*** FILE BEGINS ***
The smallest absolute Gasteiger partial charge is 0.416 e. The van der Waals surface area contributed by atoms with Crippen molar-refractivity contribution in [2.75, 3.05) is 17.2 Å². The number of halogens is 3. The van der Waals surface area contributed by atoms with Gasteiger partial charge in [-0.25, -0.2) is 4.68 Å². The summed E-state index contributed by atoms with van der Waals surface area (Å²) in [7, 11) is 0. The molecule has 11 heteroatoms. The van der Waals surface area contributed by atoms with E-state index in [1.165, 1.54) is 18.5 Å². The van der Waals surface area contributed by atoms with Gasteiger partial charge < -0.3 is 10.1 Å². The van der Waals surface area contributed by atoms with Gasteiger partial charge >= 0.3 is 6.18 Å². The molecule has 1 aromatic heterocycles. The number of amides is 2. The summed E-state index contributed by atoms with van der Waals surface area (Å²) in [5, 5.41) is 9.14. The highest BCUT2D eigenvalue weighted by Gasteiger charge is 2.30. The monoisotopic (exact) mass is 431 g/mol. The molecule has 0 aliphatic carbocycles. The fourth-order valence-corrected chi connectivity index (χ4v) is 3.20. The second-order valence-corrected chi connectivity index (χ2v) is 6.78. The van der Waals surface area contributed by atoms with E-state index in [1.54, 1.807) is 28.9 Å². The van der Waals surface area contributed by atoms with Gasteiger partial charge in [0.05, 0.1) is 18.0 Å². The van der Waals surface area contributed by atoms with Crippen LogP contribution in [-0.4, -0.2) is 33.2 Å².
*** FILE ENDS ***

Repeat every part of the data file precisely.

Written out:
The smallest absolute Gasteiger partial charge is 0.416 e. The van der Waals surface area contributed by atoms with Crippen molar-refractivity contribution in [2.75, 3.05) is 17.2 Å². The number of halogens is 3. The van der Waals surface area contributed by atoms with Gasteiger partial charge in [-0.25, -0.2) is 4.68 Å². The summed E-state index contributed by atoms with van der Waals surface area (Å²) in [7, 11) is 0. The molecule has 11 heteroatoms. The van der Waals surface area contributed by atoms with E-state index in [1.165, 1.54) is 18.5 Å². The van der Waals surface area contributed by atoms with Gasteiger partial charge < -0.3 is 10.1 Å². The van der Waals surface area contributed by atoms with Gasteiger partial charge >= 0.3 is 6.18 Å². The molecule has 1 aromatic heterocycles. The number of amides is 2. The summed E-state index contributed by atoms with van der Waals surface area (Å²) in [5, 5.41) is 9.14. The highest BCUT2D eigenvalue weighted by Gasteiger charge is 2.30. The monoisotopic (exact) mass is 431 g/mol. The molecule has 0 aliphatic carbocycles. The fourth-order valence-corrected chi connectivity index (χ4v) is 3.20. The second-order valence-corrected chi connectivity index (χ2v) is 6.78. The van der Waals surface area contributed by atoms with E-state index in [1.54, 1.807) is 28.9 Å². The van der Waals surface area contributed by atoms with Gasteiger partial charge in [0.05, 0.1) is 18.0 Å². The van der Waals surface area contributed by atoms with Crippen LogP contribution in [-0.4, -0.2) is 33.2 Å².